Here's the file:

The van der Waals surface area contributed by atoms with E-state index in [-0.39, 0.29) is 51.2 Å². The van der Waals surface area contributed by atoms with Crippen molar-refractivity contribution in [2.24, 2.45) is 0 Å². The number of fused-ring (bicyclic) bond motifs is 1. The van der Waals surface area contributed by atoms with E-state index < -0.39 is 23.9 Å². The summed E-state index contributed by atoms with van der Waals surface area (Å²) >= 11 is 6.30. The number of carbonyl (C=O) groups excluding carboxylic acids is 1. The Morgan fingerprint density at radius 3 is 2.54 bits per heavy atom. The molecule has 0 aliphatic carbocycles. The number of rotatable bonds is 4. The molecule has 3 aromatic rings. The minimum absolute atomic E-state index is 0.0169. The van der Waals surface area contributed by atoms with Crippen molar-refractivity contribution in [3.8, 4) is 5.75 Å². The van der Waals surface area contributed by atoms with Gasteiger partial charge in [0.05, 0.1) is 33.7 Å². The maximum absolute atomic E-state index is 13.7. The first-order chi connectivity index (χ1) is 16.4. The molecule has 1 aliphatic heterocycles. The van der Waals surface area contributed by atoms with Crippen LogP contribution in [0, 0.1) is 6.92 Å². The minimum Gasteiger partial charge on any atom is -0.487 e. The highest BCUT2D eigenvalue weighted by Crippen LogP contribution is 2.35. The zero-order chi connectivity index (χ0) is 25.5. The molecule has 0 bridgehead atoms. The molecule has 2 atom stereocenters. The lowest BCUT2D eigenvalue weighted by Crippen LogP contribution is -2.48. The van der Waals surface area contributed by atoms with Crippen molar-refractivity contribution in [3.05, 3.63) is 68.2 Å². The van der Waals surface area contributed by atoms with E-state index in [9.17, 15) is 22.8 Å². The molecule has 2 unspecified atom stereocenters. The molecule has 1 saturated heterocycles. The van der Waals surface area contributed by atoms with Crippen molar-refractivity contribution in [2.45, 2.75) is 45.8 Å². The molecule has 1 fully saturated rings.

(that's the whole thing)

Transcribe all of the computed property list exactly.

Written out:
The van der Waals surface area contributed by atoms with E-state index in [-0.39, 0.29) is 51.2 Å². The van der Waals surface area contributed by atoms with Crippen molar-refractivity contribution in [2.24, 2.45) is 0 Å². The number of fused-ring (bicyclic) bond motifs is 1. The van der Waals surface area contributed by atoms with E-state index < -0.39 is 23.9 Å². The summed E-state index contributed by atoms with van der Waals surface area (Å²) >= 11 is 6.30. The number of carbonyl (C=O) groups excluding carboxylic acids is 1. The Morgan fingerprint density at radius 3 is 2.54 bits per heavy atom. The molecule has 0 aliphatic carbocycles. The number of rotatable bonds is 4. The molecule has 3 aromatic rings. The minimum absolute atomic E-state index is 0.0169. The van der Waals surface area contributed by atoms with Crippen molar-refractivity contribution in [3.8, 4) is 5.75 Å². The van der Waals surface area contributed by atoms with Gasteiger partial charge in [0.05, 0.1) is 33.7 Å². The maximum absolute atomic E-state index is 13.7. The first-order chi connectivity index (χ1) is 16.4. The molecule has 1 aliphatic heterocycles. The van der Waals surface area contributed by atoms with Crippen LogP contribution in [0, 0.1) is 6.92 Å². The minimum Gasteiger partial charge on any atom is -0.487 e. The highest BCUT2D eigenvalue weighted by Crippen LogP contribution is 2.35. The zero-order chi connectivity index (χ0) is 25.5. The molecule has 0 bridgehead atoms. The molecule has 2 atom stereocenters. The lowest BCUT2D eigenvalue weighted by Crippen LogP contribution is -2.48. The van der Waals surface area contributed by atoms with Crippen molar-refractivity contribution in [3.05, 3.63) is 68.2 Å². The van der Waals surface area contributed by atoms with E-state index in [9.17, 15) is 22.8 Å². The molecule has 2 unspecified atom stereocenters. The molecule has 1 saturated heterocycles. The van der Waals surface area contributed by atoms with Crippen molar-refractivity contribution in [2.45, 2.75) is 45.8 Å². The molecule has 1 fully saturated rings.